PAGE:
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Operation Deep Freeze: Return to the South Pole

Thursday, November 3rd, 2016

On the 31st October 1956, Rear Admiral George Dufek, U.S. Navy and his companions flew towards the South Pole hoping to become the first people to stand at the South Pole since Captain Robert Falcon Scott RN and his companions had departed in 1912. Unlike Amundsen and Scott, who travelled south with dogs, ponies, motor sledges  and on ski and foot, Dufek and his men were in the comparative comfort of ‘Que Serra Serra’) a U.S Navy ski equipped version of the famous DC3 airliner and transporter. The plane was named after the popular Doris Day song, ‘Whatever will be will be, que sera serra’.

Hot air was blown through tubes to preheat the engines (source: US Navy)

Hot air was blown through tubes to preheat the engines (source: US Navy)

The purpose of the journey was to ascertain if a plane could land safely at the South Pole, where the Americans intended to build a scientific base for the International Geophysical Year (1957-58). In preparation for the flight, photographs from Amundsen’s and Scott’s expedition were studied to see the depth of their footprints, indicating the thickness of the snow, and ascertain if the surrounding area was flat enough to land a plane. This information and reconnaissance flights indicated that a landing could be made but in the event of an accident two large aircraft accompanied ‘Que Serra Serra’ and were ready to drop survival equipment.  Commander ‘Trigger’ Hawkes, an experienced Antarctic pilot was chosen as pilot along with Lieutenant Commander C.S. Shinn.  Hawkes chose to give the Shinn, a younger pilot, the honour of landing the plane at the South Pole.

Captain Hawkes interviews Rear Admiral Dufek at the South Pole but the film had frozen solid (source: US Navy)

Captain Hawkes interviews Rear Admiral Dufek at the South Pole but the film had frozen solid (source: US Navy)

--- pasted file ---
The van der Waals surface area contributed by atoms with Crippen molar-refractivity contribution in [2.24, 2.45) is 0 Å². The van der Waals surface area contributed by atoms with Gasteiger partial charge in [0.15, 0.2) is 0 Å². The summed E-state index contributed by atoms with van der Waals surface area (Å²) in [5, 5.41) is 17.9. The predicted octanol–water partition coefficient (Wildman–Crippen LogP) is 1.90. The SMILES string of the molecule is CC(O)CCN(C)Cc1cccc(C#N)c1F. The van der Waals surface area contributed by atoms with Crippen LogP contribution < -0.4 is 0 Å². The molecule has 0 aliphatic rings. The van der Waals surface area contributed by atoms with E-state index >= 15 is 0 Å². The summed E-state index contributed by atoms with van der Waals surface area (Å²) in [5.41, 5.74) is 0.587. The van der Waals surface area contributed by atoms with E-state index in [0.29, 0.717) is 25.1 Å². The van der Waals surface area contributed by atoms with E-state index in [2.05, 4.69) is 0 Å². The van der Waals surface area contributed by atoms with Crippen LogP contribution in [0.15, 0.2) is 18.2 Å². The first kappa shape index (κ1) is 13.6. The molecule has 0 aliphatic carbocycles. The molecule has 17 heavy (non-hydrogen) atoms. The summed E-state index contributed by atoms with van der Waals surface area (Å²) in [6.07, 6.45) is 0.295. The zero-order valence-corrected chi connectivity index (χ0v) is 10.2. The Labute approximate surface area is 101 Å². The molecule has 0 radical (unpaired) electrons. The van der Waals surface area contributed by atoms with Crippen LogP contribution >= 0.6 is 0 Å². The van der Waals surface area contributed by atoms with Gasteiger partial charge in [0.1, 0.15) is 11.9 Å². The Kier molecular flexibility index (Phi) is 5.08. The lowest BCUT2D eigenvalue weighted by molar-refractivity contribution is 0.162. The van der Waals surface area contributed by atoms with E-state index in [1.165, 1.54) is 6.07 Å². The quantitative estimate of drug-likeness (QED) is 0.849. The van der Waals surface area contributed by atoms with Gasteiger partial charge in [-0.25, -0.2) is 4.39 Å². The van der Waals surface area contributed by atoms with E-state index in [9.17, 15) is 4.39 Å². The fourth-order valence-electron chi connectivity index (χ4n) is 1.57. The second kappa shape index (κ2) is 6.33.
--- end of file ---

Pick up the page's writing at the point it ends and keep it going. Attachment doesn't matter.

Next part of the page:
The flight south followed the route pioneered by Sir Ernest Shackleton and chosen by Captain R.F. Scott: departing from Ross Island across the Ross ice Shelf, ascending up the Beardmore Glacier to the polar plateau and then on to the South Pole. Que Serra Serra arrived at the Pole and had a smooth landing. The American flag was raised and then Hawkes interviewed Dufek with a movie camera but later found out that the interview was not recorded as the film in the camera had frozen solid. A metal radar reflector was installed to assist future flights to find the same location.

Que Serra Serra prepares to take off from the South Pole (source: US Navy)

Que Serra Serra prepares to take off from the South Pole (source: US Navy)

Alarmingly, the men started to notice frostbite on each other’s faces and Dufek gave the order, ‘Let’s get the hell out of here.’ Preparing to take off, the pilots revved up the plane’s engines but it would not move; the skis had frozen to the snow and ice. To assist with taking off, Que Serra Serra had Jet Assisted take Off (JATO) rockets which were normally ignited once the plane was moving. Each JATO provided the equivalent amount of power an engine for 30 seconds.  Realising that he was stuck, Shinn ignited four JATOs at once, then another four, then another four and then his last three. The pilot and crew of the aircraft flying above were horrified to see a great cloud of smoke and flame but suddenly Que Serra Serra appeared – flying, albeit low and slow. Arriving back at McMurdo Station, Ross Island the news was broadcast that forty-four years after Amundsen’s and Scott’s great expeditions the American Stars and Stripes now flew at the South Pole.

The first Americans to stand at the South Pole (source: US Navy)

The first Americans to stand at the South Pole (source: US Navy)

Bryan Lintott